Second Reading: Romans 4:13, 16-18, 22
A Righteous Person
When do you feel right with God?
13 God promised Abraham and his sons the land. Abraham didn’t received the promise when he believed because he obeyed God’s Law, but because he trusted God.
16 We need faith to understand God’s promise. He made that promise sure out of his kindness. That promise is not just for those who obey God’s Law. It is for everyone who believes like Abraham, for he is the father of us all. 17 The Bible says:
“I have made you the father of many nations.”
Abraham knew the promise would come true because he trusted God, the One who raises people from the dead and makes new things.
18 Hope against hope, Abraham put his faith in God. Abraham did this so he could become a father of many peoples, just as God said: “You will have many descendants.”
22 So, God made Abraham a friend because of his faith.
13 For the promise for Abraham and his seed to be inheritors of the world (was) not (made) through the Law, but through the righteousness of faith.
16 Because of this (fact), (it is) out of faith, so that the promise (might be) by grace (and) to be (set) in a firm (covenant) for all the seed, not only for (those) from the Law alone, but also for (those) out of the faith of Abraham, who is father of us all, 17 just as it is written, “I have made you the father of many nations,” (leaning) upon God (in) whom he had faith, (the One) bring the dead to life and calling the (things) without being into being. 18 Hope against hope, (Abraham) trusted (God) that he would become a “father of many nations” by the (word) having been spoken, “Thus will be your seed”...
22 So, “it was consider for him (an act of) righteousness.”
4:16 “Because of this (fact)” This phrase refers to 4:14-15 which spoke of the futility of mere obedience to the precepts of the Law. A relationship with God is more than just an adherence to his commands; a relationship with God transcends the Law.
4:16-17. This long sentence depends on the word “promise” in the result clause. God’s promise to Abraham was based upon his trust in YHWH, not his blind obedience to his commands. God’s promise, according to Paul, extended beyond those who followed the Law (i.e, the Jews); it also included the Gentiles (i.e., Christians) who honored the God of Abraham. The promise also “leaned upon” God who had the power to create everything ex nihilo and, so, to raise the faithful from the dead.
4:18 “(Abraham)” is the pronoun “who.” Since Abraham was the subject of the discourse, the pronoun “who” referred to the patriarch and is the subject of the sentence.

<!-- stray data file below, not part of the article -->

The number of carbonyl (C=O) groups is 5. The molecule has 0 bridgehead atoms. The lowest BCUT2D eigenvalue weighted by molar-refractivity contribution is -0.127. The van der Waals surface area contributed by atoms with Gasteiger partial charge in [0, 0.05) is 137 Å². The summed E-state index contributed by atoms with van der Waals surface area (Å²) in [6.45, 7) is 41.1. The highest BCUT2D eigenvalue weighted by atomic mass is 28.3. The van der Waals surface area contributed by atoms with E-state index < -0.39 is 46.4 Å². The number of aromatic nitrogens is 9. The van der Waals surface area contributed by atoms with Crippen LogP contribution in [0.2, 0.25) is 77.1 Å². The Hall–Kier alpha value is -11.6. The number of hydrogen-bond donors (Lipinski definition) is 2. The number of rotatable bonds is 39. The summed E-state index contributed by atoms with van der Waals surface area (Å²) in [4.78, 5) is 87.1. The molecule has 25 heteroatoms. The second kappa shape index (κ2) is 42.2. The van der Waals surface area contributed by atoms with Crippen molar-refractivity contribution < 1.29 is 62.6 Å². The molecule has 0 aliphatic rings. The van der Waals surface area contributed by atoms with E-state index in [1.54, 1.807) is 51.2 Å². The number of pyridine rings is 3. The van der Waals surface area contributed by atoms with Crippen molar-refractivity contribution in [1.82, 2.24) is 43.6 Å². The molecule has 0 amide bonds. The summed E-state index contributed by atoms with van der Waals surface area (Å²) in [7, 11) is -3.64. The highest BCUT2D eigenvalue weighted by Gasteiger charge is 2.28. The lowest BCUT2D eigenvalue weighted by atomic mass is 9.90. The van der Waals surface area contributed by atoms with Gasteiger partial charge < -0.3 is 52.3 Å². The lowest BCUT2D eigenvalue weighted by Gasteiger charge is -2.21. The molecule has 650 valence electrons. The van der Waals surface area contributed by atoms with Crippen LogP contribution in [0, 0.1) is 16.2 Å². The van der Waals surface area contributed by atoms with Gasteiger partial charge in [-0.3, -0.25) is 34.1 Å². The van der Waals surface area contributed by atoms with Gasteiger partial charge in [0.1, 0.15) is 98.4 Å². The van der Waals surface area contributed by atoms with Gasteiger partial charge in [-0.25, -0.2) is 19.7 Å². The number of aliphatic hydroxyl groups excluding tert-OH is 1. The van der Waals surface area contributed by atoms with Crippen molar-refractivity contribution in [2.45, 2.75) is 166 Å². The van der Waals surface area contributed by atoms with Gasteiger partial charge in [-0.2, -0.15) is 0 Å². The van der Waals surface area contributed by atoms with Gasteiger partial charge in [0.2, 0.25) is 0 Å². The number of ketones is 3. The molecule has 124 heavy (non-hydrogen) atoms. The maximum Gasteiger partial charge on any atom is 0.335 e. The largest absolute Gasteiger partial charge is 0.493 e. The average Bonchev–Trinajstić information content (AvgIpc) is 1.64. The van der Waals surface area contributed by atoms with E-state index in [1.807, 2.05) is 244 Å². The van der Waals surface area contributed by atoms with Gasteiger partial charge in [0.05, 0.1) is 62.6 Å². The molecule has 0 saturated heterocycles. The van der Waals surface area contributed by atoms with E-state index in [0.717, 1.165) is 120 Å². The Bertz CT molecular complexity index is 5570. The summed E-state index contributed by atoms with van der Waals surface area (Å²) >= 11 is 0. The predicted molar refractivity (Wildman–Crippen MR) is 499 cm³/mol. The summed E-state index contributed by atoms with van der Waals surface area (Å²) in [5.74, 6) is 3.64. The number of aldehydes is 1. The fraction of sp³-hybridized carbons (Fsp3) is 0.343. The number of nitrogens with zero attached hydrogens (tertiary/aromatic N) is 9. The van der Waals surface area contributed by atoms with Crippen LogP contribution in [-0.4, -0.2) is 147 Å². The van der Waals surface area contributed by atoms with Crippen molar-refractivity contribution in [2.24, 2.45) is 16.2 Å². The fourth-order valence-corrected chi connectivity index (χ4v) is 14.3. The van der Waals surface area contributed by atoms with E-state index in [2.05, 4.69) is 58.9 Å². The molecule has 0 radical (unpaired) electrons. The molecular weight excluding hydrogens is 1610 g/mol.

“Thus will be your seed” Genesis 15:5.
4:22 “it was consider for him (an act of) righteousness.” This verse is from Genesis 15:6. Paul took a sentence with an active construction and made it passive. Literally, God considered Abraham a righteous man, one who had a worthy relationship with his maker. Abraham was righteous based upon his faith.
What makes a person righteous before God? In his letter to the Romans, St. Paul asked that very question. His answer was divisive, for it pitted Jewish Christians against Gentile Christians. Jewish Christians believed Jesus of Nazareth was the Messiah, but they still obeyed the precepts of the Law. Indeed, the concept of the Messiah only made sense to them in the context of a faith and a lifestyle based upon the Law. Fidelity to the Law made these believers right with God. But, where did this leave Gentile believers? Did they need to convert to Judaism in order to become right with YHWH?
Paul sided with the faithful Gentiles. Obedience to the Law did not make one right with God; it took something more. It took trust in God. To make his point, Paul pointed to the father of Judaism, Abraham, for his insight. Abraham was right with God because he placed his faith in God. Abraham obeyed God, because of his faith; he did not have faith because of his obedience. And, Abraham could only receive the God’s promises of land and descendants based upon his trust. Trust implied an active relationship with the divine that mere obedience can never achieve.
The gospel narratives of St. Joseph revealed another righteous man. He was obedient to the Law when he considered ways to set aside his betrothal to the pregnant Mary. But, he proved his rightness with God when he accepted the word of revelation in faith. Joseph set aside his options under the Law and freely accepted a scandalous set of affairs for the will of God.
What makes us right with God? Abraham and St. Joseph give us examples of righteousness. They placed their trust in God and followed his will into uncharted territories. They did not merely obey God, they placed their fates in his hands. When we follow God on an uncertain road, we, too, will show others we are right with him?
How has God challenged you to set aside your routines and trust in his will?